What to do When Things Fall Apart?

I’m reading Pema Chodron’s book When Things Fall Apart, Heart Advice for Difficult Times.

Sometimes things do fall apart.  Best-laid plans and all that stuff.

It’s easy to mouth the words, “everything happens for a reason,” but much harder to accept the truth behind the words.

The truth is that sometimes things must fall apart in order for the pieces to reconnect.  Something needs to break down because it’s not working right.

Is the answer to simply throw the thing away?  I don’t believe so.  Might we try first to investigate why it broke down?

Or maybe the why isn’t important.  Maybe we just accept that it isn’t working the way it is and then choose to see if it will work differently.

When something falls apart for me, it generally involves a relationship of some kind.  The “thing” is a product of a relationship with myself, with a situation (like at work) or with another person.

Sometimes the thing that is broken can’t be fixed.  Try as we might, the trying turns into a form of insanity as we continue to do the same things over and over expecting different results.

I feel crazy, truly crazy sometimes and all I want is to claim peace in my life.  I’m learning that affirming peace is code for asking for love because love is the return to sanity.

Here’s a question I’m asking myself today:  In the midst of things falling apart, can I respond with love?  Can I be love in every situation and circumstance?

More questions:  What does love look like in my life?  Self-love and love of others?  Love of God?

When things fall apart, I want to run and hide.  I want to do anything except be with the pain as it crumbles.

Are you like me?  Do you tend to stay stuck in the pain or have you figured out how to traverse its rocky rapids?

Just for today, I’ve decided that I no longer want to stay stuck so I’m jumping into the pain.  I’m going to see what lessons are lurking in the rapids’ depths.

It will be necessary to slow down–to be mindful–so as not to miss the lessons.

Of utmost importance:  the lessons are for me and not anyone else.  Where am I erring?  This exercise isn’t about beating up on myself but about learning how I contribute to things falling apart.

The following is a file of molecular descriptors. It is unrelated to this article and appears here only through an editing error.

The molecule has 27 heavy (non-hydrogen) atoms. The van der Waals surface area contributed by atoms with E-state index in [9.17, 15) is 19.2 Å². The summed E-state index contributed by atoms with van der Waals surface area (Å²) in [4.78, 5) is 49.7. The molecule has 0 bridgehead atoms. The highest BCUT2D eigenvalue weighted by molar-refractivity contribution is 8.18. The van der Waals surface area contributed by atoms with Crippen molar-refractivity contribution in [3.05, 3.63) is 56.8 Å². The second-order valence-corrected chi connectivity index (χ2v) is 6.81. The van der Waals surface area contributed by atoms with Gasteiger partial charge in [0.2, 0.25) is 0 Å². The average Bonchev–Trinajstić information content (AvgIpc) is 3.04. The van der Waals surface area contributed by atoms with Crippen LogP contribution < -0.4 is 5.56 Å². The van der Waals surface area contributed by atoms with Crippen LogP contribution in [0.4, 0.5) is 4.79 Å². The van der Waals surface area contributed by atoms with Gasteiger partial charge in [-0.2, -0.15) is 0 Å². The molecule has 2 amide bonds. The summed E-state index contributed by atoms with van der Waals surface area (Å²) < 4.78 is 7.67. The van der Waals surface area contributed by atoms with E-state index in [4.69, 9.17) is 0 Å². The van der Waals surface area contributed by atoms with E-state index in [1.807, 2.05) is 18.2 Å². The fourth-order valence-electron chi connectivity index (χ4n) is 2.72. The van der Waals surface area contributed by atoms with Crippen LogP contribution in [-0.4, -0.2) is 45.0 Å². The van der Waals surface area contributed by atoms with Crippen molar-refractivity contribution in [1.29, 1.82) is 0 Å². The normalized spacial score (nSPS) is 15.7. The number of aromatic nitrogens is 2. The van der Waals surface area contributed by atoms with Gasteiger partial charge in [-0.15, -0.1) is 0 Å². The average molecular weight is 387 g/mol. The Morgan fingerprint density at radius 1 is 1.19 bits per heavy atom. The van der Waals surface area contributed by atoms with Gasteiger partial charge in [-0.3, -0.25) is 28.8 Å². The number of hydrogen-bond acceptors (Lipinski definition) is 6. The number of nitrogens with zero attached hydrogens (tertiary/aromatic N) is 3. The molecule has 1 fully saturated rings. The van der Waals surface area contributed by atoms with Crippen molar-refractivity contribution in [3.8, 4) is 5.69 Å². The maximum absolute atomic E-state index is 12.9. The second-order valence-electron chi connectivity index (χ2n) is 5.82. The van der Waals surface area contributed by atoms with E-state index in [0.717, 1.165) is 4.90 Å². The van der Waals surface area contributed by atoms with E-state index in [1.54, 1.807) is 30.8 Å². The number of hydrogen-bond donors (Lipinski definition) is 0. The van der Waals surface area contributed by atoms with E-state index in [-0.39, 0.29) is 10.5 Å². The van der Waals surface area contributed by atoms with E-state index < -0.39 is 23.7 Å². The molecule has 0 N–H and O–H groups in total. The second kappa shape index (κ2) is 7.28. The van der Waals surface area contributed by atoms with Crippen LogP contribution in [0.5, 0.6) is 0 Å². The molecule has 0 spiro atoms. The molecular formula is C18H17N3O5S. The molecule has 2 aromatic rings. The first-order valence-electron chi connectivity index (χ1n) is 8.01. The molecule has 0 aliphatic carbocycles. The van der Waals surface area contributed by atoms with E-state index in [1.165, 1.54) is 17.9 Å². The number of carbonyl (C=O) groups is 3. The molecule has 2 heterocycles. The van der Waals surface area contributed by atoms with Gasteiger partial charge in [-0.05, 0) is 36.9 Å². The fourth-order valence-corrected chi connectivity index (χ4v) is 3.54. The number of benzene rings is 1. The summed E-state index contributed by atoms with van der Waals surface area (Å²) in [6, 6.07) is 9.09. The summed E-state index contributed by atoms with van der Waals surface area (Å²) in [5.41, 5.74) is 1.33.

Even with a cracked heart, love lets me believe that I can do better.  I can be better.  I am better because I am love.

You are your own greatest love.  I pray you believe those words today.  If you don’t believe me, focus on these lines from Pema’s book:

Fear is a natural reaction to moving closer to the truth.

When things fall apart and we’re on the verge of we know not what, the test of each of us is to stay on that brink and not concretize.

We can meet our match with a poodle or with a raging guard dog, but the interesting question is–what happens next?

We are not striving to make pain go away or to become a better person.  In fact, we are giving up control altogether and letting concepts and ideals fall apart.

It’s a transformative experience to simply pause instead of immediately filling up the space.  By waiting, we begin to connect with fundamental restlessness as well as fundamental spaciousness.

B Love,



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  1. Becky Vance says:

    I practiced pausing this morning. It was scary but I survived. I am going to practice it today. Just for today, I am going to slow down and not run through my day. With God’s help, I know I can do it. Thanks for your guidance. You are an inspiration to many.

  2. Arline says:

    Thanks for sharing this kind of info..I know that in gods help I can do survive in this kind of struggle..

  3. Wow, this is amazing. I am SO very proud of you. Well done.

    • Beth says:

      Hi Terri, now that is high praise coming from you and I appreciate it greatly! Hope all is well with you; would love to catch up sometime soon.

      B Well!

  4. […] I found myself wondering how I would react in real life. […]

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